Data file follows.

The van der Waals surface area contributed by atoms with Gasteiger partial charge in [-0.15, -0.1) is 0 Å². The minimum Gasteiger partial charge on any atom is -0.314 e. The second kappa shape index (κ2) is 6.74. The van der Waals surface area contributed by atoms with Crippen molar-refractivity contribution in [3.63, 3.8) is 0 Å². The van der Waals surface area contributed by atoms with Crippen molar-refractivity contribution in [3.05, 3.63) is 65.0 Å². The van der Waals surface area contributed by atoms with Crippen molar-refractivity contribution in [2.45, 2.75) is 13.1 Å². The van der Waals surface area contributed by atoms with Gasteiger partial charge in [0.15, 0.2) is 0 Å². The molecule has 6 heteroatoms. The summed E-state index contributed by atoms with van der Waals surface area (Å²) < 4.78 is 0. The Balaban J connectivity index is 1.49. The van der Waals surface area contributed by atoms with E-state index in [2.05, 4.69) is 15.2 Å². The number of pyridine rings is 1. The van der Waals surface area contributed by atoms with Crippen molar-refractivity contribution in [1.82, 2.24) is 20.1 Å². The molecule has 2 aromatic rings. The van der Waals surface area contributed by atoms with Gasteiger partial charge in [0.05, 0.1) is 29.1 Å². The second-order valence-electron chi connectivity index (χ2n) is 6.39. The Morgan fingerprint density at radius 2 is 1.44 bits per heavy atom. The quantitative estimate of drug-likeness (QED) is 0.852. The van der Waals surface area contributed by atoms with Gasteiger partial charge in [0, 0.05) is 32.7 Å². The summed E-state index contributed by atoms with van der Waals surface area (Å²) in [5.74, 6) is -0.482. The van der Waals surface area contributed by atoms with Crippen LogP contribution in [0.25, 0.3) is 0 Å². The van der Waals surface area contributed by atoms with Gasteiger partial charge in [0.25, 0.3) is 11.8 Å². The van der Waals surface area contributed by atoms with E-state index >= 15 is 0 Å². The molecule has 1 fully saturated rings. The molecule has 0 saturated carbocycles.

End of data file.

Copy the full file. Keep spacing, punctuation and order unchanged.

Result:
The van der Waals surface area contributed by atoms with Gasteiger partial charge in [-0.15, -0.1) is 0 Å². The minimum Gasteiger partial charge on any atom is -0.314 e. The second kappa shape index (κ2) is 6.74. The van der Waals surface area contributed by atoms with Crippen molar-refractivity contribution in [3.63, 3.8) is 0 Å². The van der Waals surface area contributed by atoms with Crippen molar-refractivity contribution in [3.05, 3.63) is 65.0 Å². The van der Waals surface area contributed by atoms with Crippen molar-refractivity contribution in [2.45, 2.75) is 13.1 Å². The van der Waals surface area contributed by atoms with Gasteiger partial charge in [0.15, 0.2) is 0 Å². The molecule has 6 heteroatoms. The summed E-state index contributed by atoms with van der Waals surface area (Å²) < 4.78 is 0. The Balaban J connectivity index is 1.49. The van der Waals surface area contributed by atoms with E-state index in [2.05, 4.69) is 15.2 Å². The number of pyridine rings is 1. The van der Waals surface area contributed by atoms with Crippen molar-refractivity contribution in [1.82, 2.24) is 20.1 Å². The molecule has 2 aromatic rings. The van der Waals surface area contributed by atoms with Gasteiger partial charge in [0.05, 0.1) is 29.1 Å². The second-order valence-electron chi connectivity index (χ2n) is 6.39. The Morgan fingerprint density at radius 2 is 1.44 bits per heavy atom. The quantitative estimate of drug-likeness (QED) is 0.852. The van der Waals surface area contributed by atoms with Gasteiger partial charge in [0, 0.05) is 32.7 Å². The summed E-state index contributed by atoms with van der Waals surface area (Å²) in [5.74, 6) is -0.482. The van der Waals surface area contributed by atoms with Crippen LogP contribution in [0.25, 0.3) is 0 Å². The van der Waals surface area contributed by atoms with Gasteiger partial charge in [0.25, 0.3) is 11.8 Å². The van der Waals surface area contributed by atoms with E-state index >= 15 is 0 Å². The molecule has 1 fully saturated rings. The molecule has 0 saturated carbocycles.